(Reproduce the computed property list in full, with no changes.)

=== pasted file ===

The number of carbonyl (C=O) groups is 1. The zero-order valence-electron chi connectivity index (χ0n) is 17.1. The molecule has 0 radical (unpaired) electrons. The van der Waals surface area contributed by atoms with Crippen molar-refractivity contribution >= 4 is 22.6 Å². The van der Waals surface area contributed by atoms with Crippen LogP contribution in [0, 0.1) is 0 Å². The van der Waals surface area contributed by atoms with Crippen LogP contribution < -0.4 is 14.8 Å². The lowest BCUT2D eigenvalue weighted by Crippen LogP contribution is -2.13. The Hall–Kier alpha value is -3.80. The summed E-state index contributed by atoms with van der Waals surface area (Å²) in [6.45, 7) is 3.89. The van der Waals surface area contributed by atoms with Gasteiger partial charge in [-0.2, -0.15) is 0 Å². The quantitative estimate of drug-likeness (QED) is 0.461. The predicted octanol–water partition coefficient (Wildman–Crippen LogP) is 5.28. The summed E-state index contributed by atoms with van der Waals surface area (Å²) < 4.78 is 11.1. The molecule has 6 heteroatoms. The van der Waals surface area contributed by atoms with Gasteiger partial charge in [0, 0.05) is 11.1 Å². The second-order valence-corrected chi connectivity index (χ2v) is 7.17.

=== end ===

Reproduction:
The number of carbonyl (C=O) groups is 1. The zero-order valence-electron chi connectivity index (χ0n) is 17.1. The molecule has 0 radical (unpaired) electrons. The van der Waals surface area contributed by atoms with Crippen molar-refractivity contribution >= 4 is 22.6 Å². The van der Waals surface area contributed by atoms with Crippen LogP contribution in [0, 0.1) is 0 Å². The van der Waals surface area contributed by atoms with Crippen LogP contribution < -0.4 is 14.8 Å². The lowest BCUT2D eigenvalue weighted by Crippen LogP contribution is -2.13. The Hall–Kier alpha value is -3.80. The summed E-state index contributed by atoms with van der Waals surface area (Å²) in [6.45, 7) is 3.89. The van der Waals surface area contributed by atoms with Gasteiger partial charge in [-0.2, -0.15) is 0 Å². The quantitative estimate of drug-likeness (QED) is 0.461. The predicted octanol–water partition coefficient (Wildman–Crippen LogP) is 5.28. The summed E-state index contributed by atoms with van der Waals surface area (Å²) < 4.78 is 11.1. The molecule has 6 heteroatoms. The van der Waals surface area contributed by atoms with Gasteiger partial charge in [0, 0.05) is 11.1 Å². The second-order valence-corrected chi connectivity index (χ2v) is 7.17.